Many years ago, when I was a youngster at school, I remember a teacher telling the class that Great Britain resembled a man riding a pig. So if that’s the case, where in this picture does Worcestershire fit? The neck of the pig or the thigh of the rider? But one thing is certain - Worcestershire can be reckoned to be more or less in the centre of Britain and through its history can be looked on as being central to quite a few historical events. From the dastardly gunpowder plot, where some of its families tried to destroy the king, to it being designated a place of refuge for our royal family and politicians should Hitler invade. Worcestershire has been the birthplace of some famous names. Among them Kidderminster-born Roland Hill. Without him the stamp may never have come into existence. Prime Minister Stanley Baldwin was born in Stourport-on-Severn to a well-respected family who had lived in the town for many years. Worcestershire was also the birthplace of Edward Elgar, and so too the music hall artiste, Vesta Tilly. Many of Alfred Houseman’s poems were written on memories he had of walking the Worcestershire countryside as a boy. But it wasn’t just people who had their origins in Worcestershire. Both the Enfield motorbike and the Morgan car were born here.
The oldest part of Worcestershire is said to be the Malvern Hills, pre-dating the stone-age times which saw man leave his cave and spread across the county. As iron age man became more civilised he began setting up homes, farms and villages. Evidence of some of these hill forts can still be seen on the Worcestershire landscape today. Then a more civilised man arrived, having travelled many miles across Europe. The Roman’s built roads and towns and in Worcestershire they discovered Droitwich and its salt. When they left the Saxons arrived and set up the county boundaries we know of today and so Worcestershire was born.
In 1066 William the Conqueror became the last invader from a foreign land and from then Worcestershire developed into the county it is today. King John loved Worcestershire. He loved Worcester and its cathedral so much he was buried there. He had visited the cathedral many times during his reign and the Royal Forests of Worcestershire were said to be his favourites. Arthur, Prince of Wales, the elder brother of Henry VIII, lived at Tickenhill Palace in Bewdley. He too was buried in Worcester Cathedral, amidst pomp and ceremony that Worcester had never seen before.
In the lush countryside of Worcestershire sits Huddington Court which was the home of the Wyntour family. It was here in 1605 that a daring plot was hatched and one of the brothers, Thomas Wyntour, went off to Flanders to recruit Guy Fawkes. We all know the out come but one can’t help wondering what subsequent families living in Huddington Court thought when their neighbourhood skies were awash with fireworks. In nearby Droitwich another pair of brothers were feeling that life in England was not what they wanted. Edward and Gilbert Winslow were eventually to board the Mayflower and sale to a new life in a new world.
Others too were feeling unhappy with the way the country was being run and by 1642 England was split between the king and parliament. Worcestershire was to play its part in the following war-torn years and loyalties all over the county became divided. The first battle of the civil war did actually take place near Worcester, at Powick Bridge, and following that the city became a Royalist stronghold. Even when King Charles surrendered in May 1646 Worcester continued to hold on. But the opposition was too strong and in July the governor of Worcester surrendered. This wasn’t the end though. King Charles’ son was preparing himself in France and in 1650 arrived back on British soil. He made his way to Worcestershire and eventually took hold of Worcester. His armies fought hard but were eventually overcome. Charles escaped back to France and his men dispersed. Some were captured, some had been killed in battle, some just disappeared.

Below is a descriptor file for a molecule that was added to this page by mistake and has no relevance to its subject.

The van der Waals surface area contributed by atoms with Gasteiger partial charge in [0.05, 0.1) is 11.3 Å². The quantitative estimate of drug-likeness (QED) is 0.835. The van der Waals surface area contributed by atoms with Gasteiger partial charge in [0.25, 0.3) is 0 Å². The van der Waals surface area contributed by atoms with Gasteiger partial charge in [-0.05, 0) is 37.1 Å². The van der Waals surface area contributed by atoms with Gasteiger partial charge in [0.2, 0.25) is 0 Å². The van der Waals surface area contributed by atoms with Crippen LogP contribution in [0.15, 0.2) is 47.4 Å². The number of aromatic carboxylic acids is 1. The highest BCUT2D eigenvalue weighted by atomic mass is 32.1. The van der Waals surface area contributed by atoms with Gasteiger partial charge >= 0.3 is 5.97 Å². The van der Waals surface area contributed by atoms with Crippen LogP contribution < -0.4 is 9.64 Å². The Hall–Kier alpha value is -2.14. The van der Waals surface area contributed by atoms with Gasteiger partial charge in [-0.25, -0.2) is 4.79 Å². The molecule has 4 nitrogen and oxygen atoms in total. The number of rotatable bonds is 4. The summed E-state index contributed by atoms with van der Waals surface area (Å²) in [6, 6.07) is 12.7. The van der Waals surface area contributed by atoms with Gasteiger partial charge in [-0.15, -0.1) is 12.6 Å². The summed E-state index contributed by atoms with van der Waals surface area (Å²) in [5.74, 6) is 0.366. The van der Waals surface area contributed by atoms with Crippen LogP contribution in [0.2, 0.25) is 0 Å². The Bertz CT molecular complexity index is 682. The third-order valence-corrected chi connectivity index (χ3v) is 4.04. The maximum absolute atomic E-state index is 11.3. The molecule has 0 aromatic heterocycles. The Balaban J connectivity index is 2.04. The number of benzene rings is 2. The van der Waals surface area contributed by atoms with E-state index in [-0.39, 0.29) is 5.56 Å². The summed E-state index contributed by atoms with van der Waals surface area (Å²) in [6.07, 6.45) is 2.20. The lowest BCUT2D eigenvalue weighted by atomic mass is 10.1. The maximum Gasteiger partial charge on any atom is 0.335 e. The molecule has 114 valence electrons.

With the restoration of King Charles II Worcestershire joined the new age of progress and improvement. Industry developed. Farming improved. Individual towns began to develop their own trades. Kidderminster produced carpets. Bromsgrove had its nails and Redditch its needles. There was the iron industry and mining in the north, as places such as Dudley attached themselves to the newly formed Black Country. Worcester became known for the more delicate trades of gloves and porcelain. Although we must not forget its famous sauce introduced by Lea and Perrins in 1823. And amongst all this, Droitwich was still producing its salt.
Soon all this industry needed ways to transport its goods and so the canal system was born. Francis Egerton had a dream to connect the four main rivers in England together. The River Severn was one of these rivers and in 1768 the Staffordshire-Worcestershire canal opened. The canal joined the River Severn at its junction with the River Stour in a wild, desolate area. But that area didn’t remain a waste ground for long. Soon the town of Stourport-on-Severn appeared and grew into a thriving community.
Then came the railways and soon the countryside of Worcestershire had lines traversing across it in all directions. These lines took people further afield to places they had only dreamt of. But these lines also brought people into Worcestershire. The spa towns of Malvern, Tenbury and Droitwich soon began receiving visitors. The rich paid fortunes to ‘take the waters’. Others came on working holidays from the cities to earn money picking fruit and to enjoy the fresh air of the countryside. With the arrival of the twentieth century, Worcestershire saw many changes. Some not for the better perhaps, but no doubt these same criticisms had also been spoken of by our Worcestershire ancestors throughout the previous centuries. And will one day be part of our descendants’ histories.
By Vanessa Morgan